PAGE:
"Code golf" is a fun programming pastime that challenges you to solve a problem with the least amount of code possible. Like regular golf, the goal is to use fewest code "strokes" to hit the mark. Here's a recent challenge that was posted to me via Twitter.

While I feel that I can solve nearly any problem (that I can understand) using SAS, my knowledge of the SAS language is quite limited when compared to that of many experts.  And so, I reached out to the SAS Support Communities for help on this one.

The answers were quick, creative, and diverse.  I'll share a few of them here.

The winner, in terms of concision, came from FreelanceReinhard.  He supplied a macro-function one-liner:

`%sysfunc(findc(123456789,000112010302,b));`

With this entry, FreelanceReinhard defied a natural algorithmic instinct to treat this as a numerical digit comparison problem, and instead approached it as simple pattern matching problem.  The highest digit comes from a finite set (0..9).  The FINDC function can tell you which of those digits is the first to be found in the target string.  The b directive tells FINDC to work backwards through the pattern, from '9' down to '0'.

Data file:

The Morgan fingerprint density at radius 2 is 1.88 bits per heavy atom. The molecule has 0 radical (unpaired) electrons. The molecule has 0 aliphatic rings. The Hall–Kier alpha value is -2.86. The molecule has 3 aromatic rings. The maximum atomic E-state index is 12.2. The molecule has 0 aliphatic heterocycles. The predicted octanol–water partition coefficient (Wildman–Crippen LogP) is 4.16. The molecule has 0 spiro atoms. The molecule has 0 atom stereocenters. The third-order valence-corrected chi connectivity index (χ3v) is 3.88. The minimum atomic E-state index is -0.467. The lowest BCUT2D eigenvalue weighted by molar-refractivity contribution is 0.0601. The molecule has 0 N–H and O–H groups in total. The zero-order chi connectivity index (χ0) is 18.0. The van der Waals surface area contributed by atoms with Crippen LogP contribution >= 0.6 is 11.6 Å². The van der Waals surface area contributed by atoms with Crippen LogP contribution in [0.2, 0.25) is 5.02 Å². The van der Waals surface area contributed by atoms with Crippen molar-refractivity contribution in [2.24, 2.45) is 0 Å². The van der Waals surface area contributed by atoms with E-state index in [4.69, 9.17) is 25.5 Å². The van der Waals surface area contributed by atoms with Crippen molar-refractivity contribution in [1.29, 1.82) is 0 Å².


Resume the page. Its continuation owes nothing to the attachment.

In a similar vein, novinosrin's approach uses the COMPRESS function to keep only the highest digits from the pattern, in descending order, and then applies the FIRST function to return the top value.

`a=first(compress('9876543210','000112010302','k'));`

The COMPRESS function is often used to eliminate matching characters from a string, but the k directive inverts the action to keep only the matching characters instead.

If you wanted to use the more traditional approach of looping through values, comparing, and keeping just the maximum value, then you can hardly do better than the code offered by hashman.

```do j = 1 to length (str) ;
d = d <> input (char (str, j), 1.) ;
end ;```

Experienced SAS programmers will remember that the <> operator is shorthand for MAX (as opposed to "not equal" as some of us learned in Pascal or SQL).  "MAX" might be clearer to read, but it requires an additional character.  (Remember the "><" is shorthand for the MIN operator in SAS.)

AhmedAl_Attar offered the most dangerous approach, using memory manipulation techniques to populate members of an array:

```array ct [20] \$1 _temporary_;
c=max(of ct{*});```

CALL POKELONG and ADDRLONG are documented along with several cautions due to the risk of overwriting something important in your process or system memory.  But, they are fast-acting.

And finally, I knew that there would be an elegant matrix-based approach in SAS/IML.  ChanceTGardener offered the first variant, and then Rick Wicklin echoed it shortly after.

```proc iml;
str='000112010302';
maximum=max((substr(str,1:length(str),1)));
print maximum;
quit;```

Code golf does not always produce the most readable, maintainable code. But puzzles like these encourage us to explore new features and nuanced behaviors of our favorite programming language, and thus broaden our understanding of how SAS really works.

#### Appendix: Code for featured solutions